If you are feeling sad this winter and have less energy than you had in the summer and spring, you may have seasonal affective disorder, commonly known as SAD. This is a type of seasonal depression that begins to affect certain people in the later months of the year, as the days get colder and darker. For this reason, SAD is sometimes known as winter depression.
What Causes SAD?
No one has pinned down the exact cause of seasonal affective disorder but most medical experts agree that a decrease in sun exposure plays a role in the condition. The American Psychiatric Association (APA) has stated that SAD may come from a biochemical imbalance in our brains caused by a disruption in our biological clocks from having fewer hours of sunlight as we reach the end of the year.
The amount of daily sunlight that we experience can have an effect on our levels of serotonin, a neurotransmitter that can have an impact on our moods and has been linked to depression. People who live closer to the equator and experience more consistent sun throughout the year tend to have a lower risk of developing seasonal affective disorder than someone who only experiences a small amount of sunlight during a winter day. For example, someone in Canada is more likely to develop SAD than someone in Florida.
There may be other factors that go into whether someone develops seasonal affective disorder. Some experts believe that this winter there are more people than usual who are experiencing SAD as a result of the social isolation forced by Covid-19.
What Are The Symptoms?
The symptoms of SAD are similar to other forms of depression, except that they only occur seasonally. Usually someone who is experiencing SAD will begin to feel symptoms in October and November, up until March or April.
Here are some of the signs that you may be suffering from SAD:
- You have difficulty concentrating.
- You feel sad and hopeless but you do not know why.
- You become irritable more easily.
- You are tired during the day.
- Your sex drive has decreased.
- You often feel lethargic.
Treatment for SAD
Do not feel guilty if you feel like you might be suffering from SAD. It is not your fault and you should not feel ashamed in seeking help for it. In fact, you can feel proud of yourself for caring about your mental well-being. There are lifestyle changes you can make that may help combat seasonal affective disorder. In some cases, your doctor may even suggest medication to help you feel better. You also may want to try a seasonal affective disorder lamp.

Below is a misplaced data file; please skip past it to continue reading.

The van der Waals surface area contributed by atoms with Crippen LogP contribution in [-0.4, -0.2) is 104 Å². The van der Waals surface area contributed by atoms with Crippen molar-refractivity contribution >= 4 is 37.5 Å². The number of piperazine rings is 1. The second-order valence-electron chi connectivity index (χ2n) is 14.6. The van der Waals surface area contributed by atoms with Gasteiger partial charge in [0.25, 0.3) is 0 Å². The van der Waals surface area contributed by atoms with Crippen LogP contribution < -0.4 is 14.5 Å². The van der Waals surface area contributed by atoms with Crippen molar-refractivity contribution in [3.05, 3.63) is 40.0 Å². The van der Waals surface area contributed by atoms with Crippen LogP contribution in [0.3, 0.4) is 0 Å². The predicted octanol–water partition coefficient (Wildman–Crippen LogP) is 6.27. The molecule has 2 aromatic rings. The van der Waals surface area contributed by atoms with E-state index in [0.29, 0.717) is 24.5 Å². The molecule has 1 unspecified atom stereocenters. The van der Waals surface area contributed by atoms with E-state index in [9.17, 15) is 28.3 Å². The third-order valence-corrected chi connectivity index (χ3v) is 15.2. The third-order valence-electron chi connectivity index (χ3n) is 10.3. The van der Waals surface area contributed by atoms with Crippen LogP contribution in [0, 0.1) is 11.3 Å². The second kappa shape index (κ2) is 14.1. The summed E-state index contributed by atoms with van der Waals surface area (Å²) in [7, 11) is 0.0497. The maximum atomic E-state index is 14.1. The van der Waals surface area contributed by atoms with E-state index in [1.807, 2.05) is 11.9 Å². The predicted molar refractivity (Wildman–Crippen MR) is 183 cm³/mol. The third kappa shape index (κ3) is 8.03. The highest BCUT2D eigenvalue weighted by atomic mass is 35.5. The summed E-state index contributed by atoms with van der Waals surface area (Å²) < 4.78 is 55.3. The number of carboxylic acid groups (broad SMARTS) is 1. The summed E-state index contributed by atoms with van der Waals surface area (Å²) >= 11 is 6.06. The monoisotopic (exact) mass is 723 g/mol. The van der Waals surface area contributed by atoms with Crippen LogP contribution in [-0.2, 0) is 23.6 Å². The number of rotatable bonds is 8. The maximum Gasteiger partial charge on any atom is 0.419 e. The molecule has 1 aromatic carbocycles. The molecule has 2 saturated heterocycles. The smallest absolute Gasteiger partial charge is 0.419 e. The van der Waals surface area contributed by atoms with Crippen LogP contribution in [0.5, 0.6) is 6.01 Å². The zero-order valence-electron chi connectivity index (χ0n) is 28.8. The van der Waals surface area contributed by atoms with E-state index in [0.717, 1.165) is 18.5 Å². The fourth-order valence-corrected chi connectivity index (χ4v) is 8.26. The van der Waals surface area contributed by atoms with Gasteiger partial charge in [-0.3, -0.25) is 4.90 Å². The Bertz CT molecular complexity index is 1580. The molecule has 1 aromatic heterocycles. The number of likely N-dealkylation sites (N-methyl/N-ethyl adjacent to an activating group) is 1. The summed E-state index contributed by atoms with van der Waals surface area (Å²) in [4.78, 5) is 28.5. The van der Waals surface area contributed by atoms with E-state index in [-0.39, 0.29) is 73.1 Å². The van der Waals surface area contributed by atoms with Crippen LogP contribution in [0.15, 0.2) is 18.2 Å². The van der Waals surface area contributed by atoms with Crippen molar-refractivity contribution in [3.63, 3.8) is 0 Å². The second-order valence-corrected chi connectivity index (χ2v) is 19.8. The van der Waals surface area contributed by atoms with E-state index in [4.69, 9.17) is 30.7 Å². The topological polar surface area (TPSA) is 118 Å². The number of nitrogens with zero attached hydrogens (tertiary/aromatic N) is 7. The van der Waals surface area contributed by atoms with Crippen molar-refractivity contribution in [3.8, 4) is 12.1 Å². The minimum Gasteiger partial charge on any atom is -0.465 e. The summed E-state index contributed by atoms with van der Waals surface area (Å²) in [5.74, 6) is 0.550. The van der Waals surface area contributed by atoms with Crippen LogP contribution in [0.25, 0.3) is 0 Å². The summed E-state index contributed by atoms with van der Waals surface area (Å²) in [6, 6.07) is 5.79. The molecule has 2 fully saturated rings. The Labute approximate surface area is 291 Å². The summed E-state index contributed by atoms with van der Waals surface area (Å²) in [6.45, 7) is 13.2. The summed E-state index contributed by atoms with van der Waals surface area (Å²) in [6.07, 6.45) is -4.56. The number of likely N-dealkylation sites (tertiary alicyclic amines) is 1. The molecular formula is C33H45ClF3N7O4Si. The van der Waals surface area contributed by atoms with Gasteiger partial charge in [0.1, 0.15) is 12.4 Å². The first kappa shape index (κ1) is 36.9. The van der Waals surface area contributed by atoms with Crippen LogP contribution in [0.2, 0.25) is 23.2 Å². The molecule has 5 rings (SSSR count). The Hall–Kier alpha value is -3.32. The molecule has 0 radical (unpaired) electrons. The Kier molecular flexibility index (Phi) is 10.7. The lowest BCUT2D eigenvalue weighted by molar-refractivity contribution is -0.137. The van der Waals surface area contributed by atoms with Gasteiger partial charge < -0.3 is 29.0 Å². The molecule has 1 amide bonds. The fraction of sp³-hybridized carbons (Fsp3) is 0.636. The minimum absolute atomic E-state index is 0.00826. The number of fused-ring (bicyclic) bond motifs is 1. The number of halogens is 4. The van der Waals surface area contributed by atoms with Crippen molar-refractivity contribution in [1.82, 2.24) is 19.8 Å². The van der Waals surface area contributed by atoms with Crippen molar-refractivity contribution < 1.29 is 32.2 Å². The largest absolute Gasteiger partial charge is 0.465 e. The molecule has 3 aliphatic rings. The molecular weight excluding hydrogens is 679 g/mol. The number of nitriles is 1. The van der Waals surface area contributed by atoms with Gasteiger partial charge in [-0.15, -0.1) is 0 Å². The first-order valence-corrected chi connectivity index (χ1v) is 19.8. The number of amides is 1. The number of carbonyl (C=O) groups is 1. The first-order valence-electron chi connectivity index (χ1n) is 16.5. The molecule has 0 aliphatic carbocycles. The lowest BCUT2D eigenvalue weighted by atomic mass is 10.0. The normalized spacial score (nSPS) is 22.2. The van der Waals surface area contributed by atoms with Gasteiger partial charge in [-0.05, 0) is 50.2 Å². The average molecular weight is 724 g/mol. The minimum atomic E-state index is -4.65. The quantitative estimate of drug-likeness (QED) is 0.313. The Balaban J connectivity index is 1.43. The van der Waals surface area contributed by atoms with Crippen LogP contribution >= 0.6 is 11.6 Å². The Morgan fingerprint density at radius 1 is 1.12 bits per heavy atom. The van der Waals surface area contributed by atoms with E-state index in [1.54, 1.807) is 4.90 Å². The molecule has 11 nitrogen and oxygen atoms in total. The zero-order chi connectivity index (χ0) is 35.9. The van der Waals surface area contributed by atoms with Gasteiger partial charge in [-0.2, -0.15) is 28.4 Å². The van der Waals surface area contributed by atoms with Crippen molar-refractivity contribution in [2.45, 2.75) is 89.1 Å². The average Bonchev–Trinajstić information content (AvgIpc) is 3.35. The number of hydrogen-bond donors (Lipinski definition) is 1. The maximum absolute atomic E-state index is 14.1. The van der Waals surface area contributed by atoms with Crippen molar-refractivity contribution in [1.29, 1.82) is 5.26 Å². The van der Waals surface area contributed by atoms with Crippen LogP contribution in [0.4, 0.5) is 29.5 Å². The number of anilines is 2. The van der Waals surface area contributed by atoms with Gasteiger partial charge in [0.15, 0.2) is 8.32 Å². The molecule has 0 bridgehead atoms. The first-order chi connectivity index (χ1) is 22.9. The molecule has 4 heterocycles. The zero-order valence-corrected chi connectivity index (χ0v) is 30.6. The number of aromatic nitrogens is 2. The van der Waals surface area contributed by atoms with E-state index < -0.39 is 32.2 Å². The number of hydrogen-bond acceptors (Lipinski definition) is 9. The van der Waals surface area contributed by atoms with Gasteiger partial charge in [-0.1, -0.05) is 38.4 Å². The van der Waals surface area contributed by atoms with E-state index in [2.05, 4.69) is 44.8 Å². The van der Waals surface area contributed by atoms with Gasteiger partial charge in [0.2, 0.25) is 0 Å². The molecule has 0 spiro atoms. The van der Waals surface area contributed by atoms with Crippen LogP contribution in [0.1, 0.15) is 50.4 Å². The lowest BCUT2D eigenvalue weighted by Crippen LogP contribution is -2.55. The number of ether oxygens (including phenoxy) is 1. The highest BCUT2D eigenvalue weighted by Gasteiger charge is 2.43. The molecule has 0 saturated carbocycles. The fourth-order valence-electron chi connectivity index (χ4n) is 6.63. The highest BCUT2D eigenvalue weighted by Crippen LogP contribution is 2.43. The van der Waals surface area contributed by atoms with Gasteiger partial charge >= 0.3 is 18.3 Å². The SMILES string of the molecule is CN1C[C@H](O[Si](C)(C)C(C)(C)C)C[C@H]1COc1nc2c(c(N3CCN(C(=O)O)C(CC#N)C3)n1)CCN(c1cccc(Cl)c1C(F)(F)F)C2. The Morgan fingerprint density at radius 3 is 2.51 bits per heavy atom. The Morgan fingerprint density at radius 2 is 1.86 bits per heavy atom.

Lifestyle Tips for Dealing With SAD
Seasonal affective disorder is similar to many other conditions in that its symptoms have a chance of being reduced if you make a few balanced lifestyle decisions. Eating a healthy diet that is low in sugar but rich in veggies, fruits, and lean proteins may help improve your outlook and reduce some of the feelings resulting from SAD. Regular physical activity, whether it’s a low-impact walk or an intense cardio session, can also help. You probably will not be surprised to hear that getting a good night’s sleep can also help minimize the effects of SAD.
Use Light Therapy To Improve Your Mood
Since seasonal affective disorder is likely caused in part by a reduction in sunlight, adding more light into your day could be key in reducing the symptoms of SAD. Many medical health experts suggest sad light therapy for people who are experiencing the condition. This is not the type of therapy where you sit in front of a person and talk (although that can also help with SAD). Light box therapy is when you sit in front of a light box therapy lamp for a period of time, in order to make up for some of the lack of sun in the winter.
It is not safe or effective to use just any light source for a seasonal depression lamp. There are particular types of lighting used for light box therapy, these are often called light therapy boxes or SAD lamps. You can find sad lights in a wide range of shapes, strengths, and prices with a quick internet search. You may also be interested in a dawn simulator, a light activated by a timer to mimic the sunrise.
A Plant May Help You Feel Better
Some studies have shown that working in a garden can help reduce feelings of depression. When we feel alone and sad, it can make us feel better to take care of something else. Even finding one or two houseplants to tend to and watch grow during the winter could be a welcome distraction that may help fight the effects of seasonal affective disorder.
In the past decade, meditation has become increasingly popular in the Western world, with many people studying it for its effect on mood and well-being. Learning how to focus and relax through meditation may help lessen the negative feelings caused by SAD. These days, there are many meditation apps, like Headspace and Calm, that have meditation sessions specifically designed to brighten your mood.
Medication & Therapy
If you feel like you are suffering from seasonal affective disorder, it is probably a good idea to talk to your doctor about what you are experiencing. You do not need to suffer alone. Your doctor may recommend that you begin talk therapy sessions or in some cases they may want you to start taking an antidepressant medication, such as Prozac or Wellbutrin.
Your doctor can suggest medication for SAD but it is up to you to decide whether you want to take it. Some people find that having a prescription just for the winter months when they are experiencing SAD symptoms works well for them and they do not need to take medication in the spring and summer. If you think you might like to go this route, it is important to retain open communication with your doctor so that they can direct you on how to stop or lessen your prescription in the spring. It can be dangerous to stop taking a prescribed medication without medical advice.